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"The rest is history" is an easy enough idiom to parse. It means that the remainder of a story is so well known that it belongs to that part of the past which gets to be history: it doesn't need to be told. (It unfortunately does not mean that the later part of the story, the "rest", happened in the past, aka history, and the first, earlier part did not.) People use the phrase when telling the lesser known origin story of a well known tale. (The Free Dictionary attests to this meaning.)

Except that is not how people use it, at least in my experience. Most people using the phrase aren't telling a story whose end is dubbed history, or even known by the listeners. Instead people use this phrase to avoid telling the boring part. They tell the part that is interesting or relevant and then circumvent the boring bit by calling it history. I don't want to tell the rest, so let's end here and say you all know the rest.

Now this could just be considered shorthand or euphemism, but, assuming this is a common use of the phrase (and feel free, of course, to disagree), is this usage sufficient to redefine (or append) the definition?

Cambridge Dictionary of American Idioms:

The rest is history everyone knows what happened next The Beatles toured the US, made records, had zillions of groupies, and the rest is history.

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    I think the expression has just become, in recent times, a convenient conversational marker for ending an explanation - also, as you point out, to avoid having to go into boring detail about something well-known and understood. If you want to avoid meaninglessly stereotyped speech you can more eruditely say and the rest I'm sure you know about. – WS2 Dec 15 '16 at 7:53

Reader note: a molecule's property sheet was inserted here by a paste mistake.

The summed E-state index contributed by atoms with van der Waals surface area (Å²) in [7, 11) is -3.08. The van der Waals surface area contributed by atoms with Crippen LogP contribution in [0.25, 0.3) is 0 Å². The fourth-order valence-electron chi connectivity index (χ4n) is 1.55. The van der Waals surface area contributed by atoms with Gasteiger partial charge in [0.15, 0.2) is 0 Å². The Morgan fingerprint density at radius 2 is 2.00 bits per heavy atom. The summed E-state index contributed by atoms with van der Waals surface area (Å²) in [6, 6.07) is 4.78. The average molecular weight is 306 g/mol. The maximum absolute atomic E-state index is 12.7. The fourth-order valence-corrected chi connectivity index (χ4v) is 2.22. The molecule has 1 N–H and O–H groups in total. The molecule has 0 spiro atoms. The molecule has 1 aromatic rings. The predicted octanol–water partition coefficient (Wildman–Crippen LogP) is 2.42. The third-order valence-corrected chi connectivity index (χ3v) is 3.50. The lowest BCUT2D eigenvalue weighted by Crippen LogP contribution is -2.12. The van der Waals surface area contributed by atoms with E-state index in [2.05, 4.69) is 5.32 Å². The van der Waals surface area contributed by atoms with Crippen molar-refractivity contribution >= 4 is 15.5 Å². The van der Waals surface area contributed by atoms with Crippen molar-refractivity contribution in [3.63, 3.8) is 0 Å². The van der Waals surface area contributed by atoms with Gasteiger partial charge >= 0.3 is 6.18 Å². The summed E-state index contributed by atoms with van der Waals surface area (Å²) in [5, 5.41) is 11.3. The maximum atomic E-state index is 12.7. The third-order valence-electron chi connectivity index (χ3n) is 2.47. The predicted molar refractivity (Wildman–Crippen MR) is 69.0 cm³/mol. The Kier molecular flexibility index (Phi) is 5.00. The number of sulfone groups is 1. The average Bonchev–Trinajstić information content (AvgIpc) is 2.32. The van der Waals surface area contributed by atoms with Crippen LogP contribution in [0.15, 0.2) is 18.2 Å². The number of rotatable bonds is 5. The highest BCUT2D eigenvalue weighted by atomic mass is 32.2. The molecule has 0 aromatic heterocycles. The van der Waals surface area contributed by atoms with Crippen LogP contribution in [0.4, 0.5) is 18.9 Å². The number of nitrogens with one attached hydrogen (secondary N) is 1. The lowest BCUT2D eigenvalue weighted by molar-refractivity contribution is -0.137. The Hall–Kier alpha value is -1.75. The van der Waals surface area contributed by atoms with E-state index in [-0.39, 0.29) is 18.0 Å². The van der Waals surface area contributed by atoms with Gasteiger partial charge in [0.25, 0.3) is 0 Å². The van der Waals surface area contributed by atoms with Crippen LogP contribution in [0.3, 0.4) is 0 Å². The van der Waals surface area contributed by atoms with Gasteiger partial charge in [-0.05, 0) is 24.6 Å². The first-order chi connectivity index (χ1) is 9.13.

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The expression is used both to refer to well-known pubic facts as the one you cite and private facts known only to a restricted number of people.The effect and the meaning conveyed is about the same. I don't see the need to redifine the expression:

... and the rest is history:

  • (informal) used to say that everyone knows the rest of a story you have been telling.

    • Then, when he was 17, he picked up a basketball, and the rest is history.

    • She noticed that he had a cute bum - and the rest is history.

(Longman)

The origin of the expression appears to be from the first part of the 19th century and its figurative usage dates back to that time according to the following extract from Quora:

  • The first apparent use of the term, as ‘the rest is history’ seems to appear in 1839, in John Wade's British History, Chronologically Arranged. That said, it is hard from the context to discern whether the writer, who is talking about Napoleon, is being literal or figurative. However the use picks up and figurative examples certainly start appearing in the 1850s.
  • But it has, I believe, taken on a new life in the last twenty years or so, as a conversational end-marker. – WS2 Dec 15 '16 at 8:39
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    @WS2 - I think it was used in a figurative and more coloquial way also before. but its usage has certainly incresed in recent decades, and its idiomatic usage is present in dictionaries. books.google.com/ngrams/… – user66974 Dec 15 '16 at 8:42

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